Wintery Knight

…integrating Christian faith and knowledge in the public square

Interview with cold case homicide detective J. Warner Wallace

Cold-Case Christianity by J. Warner Wallace

Cold-Case Christianity by J. Warner Wallace

J.W. Wartick reviewed the book a while back, and called it “the best introductory apologetics book in regards to the historicity of the Gospels I have ever read“.

Well, here is a new interview with J. Warner Wallace about the new book.

Excerpt:

How is Christianity a “cold case”? When detectives investigate cold cases, they’re investigating events (murders) from the distant past for which there are often no living eyewitnesses and little, if any, direct or forensic evidence to make the case. Detectives learn how to evaluate and employ circumstantial evidence to demonstrate what happened at the scene of the crime. In a similar way, Christianity makes a claim about an event in the distant past for which there are no living eyewitnesses and little, if any, direct or forensic evidence.

What is your background as a detective? I’ve been working murders in Los Angeles County for 15 years and cold cases for the past 12. Many of these cases have drawn national attention and have been featured on FOX News, Court TV and Dateline NBC. Along the way, I came to appreciate the nature of circumstantial evidence and recognized the skills I developed as a cold-case detective would serve me well in my investigation of the claims of the New Testament Gospels.

What are some of the principles of investigation used in Cold-Case Christianity to evaluate the claims of the New Testament? I’ve identified 10 principles of investigation I believe will assist believers and skeptics as they evaluate the Gospel accounts. Cold-Case Christianity will help people to understand the importance of investigative presuppositions, the role of abductive reasoning, the power and nature of circumstantial evidence, the value of word choice in eyewitness statements and much more. The techniques we use as detectives are appropriate and relevant to the study of the claims of Christianity.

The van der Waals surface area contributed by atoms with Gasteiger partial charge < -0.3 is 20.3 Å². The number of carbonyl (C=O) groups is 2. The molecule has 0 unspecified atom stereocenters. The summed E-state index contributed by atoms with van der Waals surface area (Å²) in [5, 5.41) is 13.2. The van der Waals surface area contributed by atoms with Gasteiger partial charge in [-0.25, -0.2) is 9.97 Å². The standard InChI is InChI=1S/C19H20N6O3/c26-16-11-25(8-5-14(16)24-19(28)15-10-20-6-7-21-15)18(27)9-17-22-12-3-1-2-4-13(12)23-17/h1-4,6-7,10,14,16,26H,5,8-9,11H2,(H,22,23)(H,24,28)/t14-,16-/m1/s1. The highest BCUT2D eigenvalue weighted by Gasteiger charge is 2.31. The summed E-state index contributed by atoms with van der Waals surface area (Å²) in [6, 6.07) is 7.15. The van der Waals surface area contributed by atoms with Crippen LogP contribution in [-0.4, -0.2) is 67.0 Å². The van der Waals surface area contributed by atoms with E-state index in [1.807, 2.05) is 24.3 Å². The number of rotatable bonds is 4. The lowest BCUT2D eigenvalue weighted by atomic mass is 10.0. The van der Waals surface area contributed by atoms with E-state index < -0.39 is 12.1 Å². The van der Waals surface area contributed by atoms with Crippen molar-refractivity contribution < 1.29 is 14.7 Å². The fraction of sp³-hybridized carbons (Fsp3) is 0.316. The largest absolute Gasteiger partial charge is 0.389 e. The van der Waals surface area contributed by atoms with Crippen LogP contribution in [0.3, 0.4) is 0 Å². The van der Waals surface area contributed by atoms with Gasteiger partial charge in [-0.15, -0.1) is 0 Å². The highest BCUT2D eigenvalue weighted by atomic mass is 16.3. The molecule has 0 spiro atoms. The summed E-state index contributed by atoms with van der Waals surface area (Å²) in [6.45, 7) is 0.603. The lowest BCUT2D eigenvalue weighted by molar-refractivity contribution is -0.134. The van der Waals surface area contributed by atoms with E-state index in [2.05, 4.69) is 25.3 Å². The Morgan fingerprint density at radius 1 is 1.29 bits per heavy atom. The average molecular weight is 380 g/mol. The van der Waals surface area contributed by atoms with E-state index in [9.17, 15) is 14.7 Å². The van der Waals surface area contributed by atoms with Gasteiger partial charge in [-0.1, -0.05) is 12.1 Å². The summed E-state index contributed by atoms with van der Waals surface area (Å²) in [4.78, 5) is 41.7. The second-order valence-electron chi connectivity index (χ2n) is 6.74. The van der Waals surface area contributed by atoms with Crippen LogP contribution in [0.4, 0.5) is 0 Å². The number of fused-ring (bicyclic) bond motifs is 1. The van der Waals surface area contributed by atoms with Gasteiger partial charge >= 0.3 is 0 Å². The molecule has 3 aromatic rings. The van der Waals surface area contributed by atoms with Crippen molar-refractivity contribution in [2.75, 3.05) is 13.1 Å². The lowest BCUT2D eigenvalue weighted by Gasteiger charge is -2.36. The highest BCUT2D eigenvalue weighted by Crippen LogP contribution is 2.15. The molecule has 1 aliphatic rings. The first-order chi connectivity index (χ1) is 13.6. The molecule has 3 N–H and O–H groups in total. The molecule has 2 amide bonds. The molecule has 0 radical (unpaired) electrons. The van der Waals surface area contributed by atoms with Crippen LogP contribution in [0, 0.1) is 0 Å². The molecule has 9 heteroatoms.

What made you change from a self-described “angry atheist” to a passionate defender of the gospel? When I first read through the Gospels, I observed “unintended eyewitness support” from one Gospel account to another. Like eyewitnesses I had interviewed at crime scenes, one Gospel writer would describe an event in a way that raised as many questions as it answered. The parallel testimony of another Gospel writer would then inadvertently answer the questions raised by the first account. This “eyewitness attribute” I observed in the Gospels intrigued me as an investigator. I eventually decided to use the tools of Forensic Statement Analysis to evaluate the Gospel of Mark. My conclusions forced me to take Mark’s account seriously. My journey toward Jesus began with this investigative approach to the Gospels.

This book makes me think of Lee Strobel’s “The Case for Christ” book. He brought a journalist’s perspective to the historical Jesus. What could be more interesting than a journalist? A cold case homicide detective who has to make cases to juries all the time. Like Strobel, Wallace is coming from a skeptical background, too. So he knows how to talk to skeptics in a way that many Christians who have always been on the inside don’t know. I think it helps that he has an outside-the-ivory-tower career and has to deal with non-Christians and even criminals all the time. He’s rooted in real-life, and knows how to talk about spiritual things in ways that are interesting to ordinary people.

By the way, there is a Kindle edition of it, although I will want a hard copy to lend. I’m pretty sure that this book will be easy to lend to my co-workers – there is just something about detectives that people find interesting. Think of Sherlock Holmes and Hercule Poirot, for example.

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